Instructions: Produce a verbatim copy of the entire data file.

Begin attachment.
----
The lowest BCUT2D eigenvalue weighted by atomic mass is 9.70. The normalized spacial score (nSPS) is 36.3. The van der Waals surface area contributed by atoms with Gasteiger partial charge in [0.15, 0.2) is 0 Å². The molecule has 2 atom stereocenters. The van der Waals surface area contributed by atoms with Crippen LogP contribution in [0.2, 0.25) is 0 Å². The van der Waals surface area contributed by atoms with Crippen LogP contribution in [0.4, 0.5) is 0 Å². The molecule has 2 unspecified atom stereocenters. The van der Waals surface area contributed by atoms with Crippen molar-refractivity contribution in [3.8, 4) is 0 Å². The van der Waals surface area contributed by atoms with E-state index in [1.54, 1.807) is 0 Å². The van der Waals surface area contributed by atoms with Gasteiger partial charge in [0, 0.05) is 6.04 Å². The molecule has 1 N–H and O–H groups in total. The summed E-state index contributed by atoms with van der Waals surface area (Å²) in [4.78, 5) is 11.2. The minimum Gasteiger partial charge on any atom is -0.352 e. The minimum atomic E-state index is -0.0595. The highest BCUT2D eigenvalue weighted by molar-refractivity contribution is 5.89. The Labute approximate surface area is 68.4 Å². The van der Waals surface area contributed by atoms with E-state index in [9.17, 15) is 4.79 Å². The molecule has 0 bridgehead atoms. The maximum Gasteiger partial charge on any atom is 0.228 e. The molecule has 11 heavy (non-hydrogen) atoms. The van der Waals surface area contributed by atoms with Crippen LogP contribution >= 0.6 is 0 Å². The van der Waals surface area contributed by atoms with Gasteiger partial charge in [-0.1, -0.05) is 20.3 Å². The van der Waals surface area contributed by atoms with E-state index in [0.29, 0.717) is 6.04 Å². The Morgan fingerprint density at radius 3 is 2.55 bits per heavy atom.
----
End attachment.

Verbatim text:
The lowest BCUT2D eigenvalue weighted by atomic mass is 9.70. The normalized spacial score (nSPS) is 36.3. The van der Waals surface area contributed by atoms with Gasteiger partial charge in [0.15, 0.2) is 0 Å². The molecule has 2 atom stereocenters. The van der Waals surface area contributed by atoms with Crippen LogP contribution in [0.2, 0.25) is 0 Å². The van der Waals surface area contributed by atoms with Crippen LogP contribution in [0.4, 0.5) is 0 Å². The molecule has 2 unspecified atom stereocenters. The van der Waals surface area contributed by atoms with Crippen molar-refractivity contribution in [3.8, 4) is 0 Å². The van der Waals surface area contributed by atoms with E-state index in [1.54, 1.807) is 0 Å². The van der Waals surface area contributed by atoms with Gasteiger partial charge in [0, 0.05) is 6.04 Å². The molecule has 1 N–H and O–H groups in total. The summed E-state index contributed by atoms with van der Waals surface area (Å²) in [4.78, 5) is 11.2. The minimum Gasteiger partial charge on any atom is -0.352 e. The minimum atomic E-state index is -0.0595. The highest BCUT2D eigenvalue weighted by molar-refractivity contribution is 5.89. The Labute approximate surface area is 68.4 Å². The van der Waals surface area contributed by atoms with E-state index in [9.17, 15) is 4.79 Å². The molecule has 0 bridgehead atoms. The maximum Gasteiger partial charge on any atom is 0.228 e. The molecule has 11 heavy (non-hydrogen) atoms. The van der Waals surface area contributed by atoms with Crippen LogP contribution >= 0.6 is 0 Å². The van der Waals surface area contributed by atoms with Gasteiger partial charge in [-0.1, -0.05) is 20.3 Å². The van der Waals surface area contributed by atoms with E-state index in [0.29, 0.717) is 6.04 Å². The Morgan fingerprint density at radius 3 is 2.55 bits per heavy atom.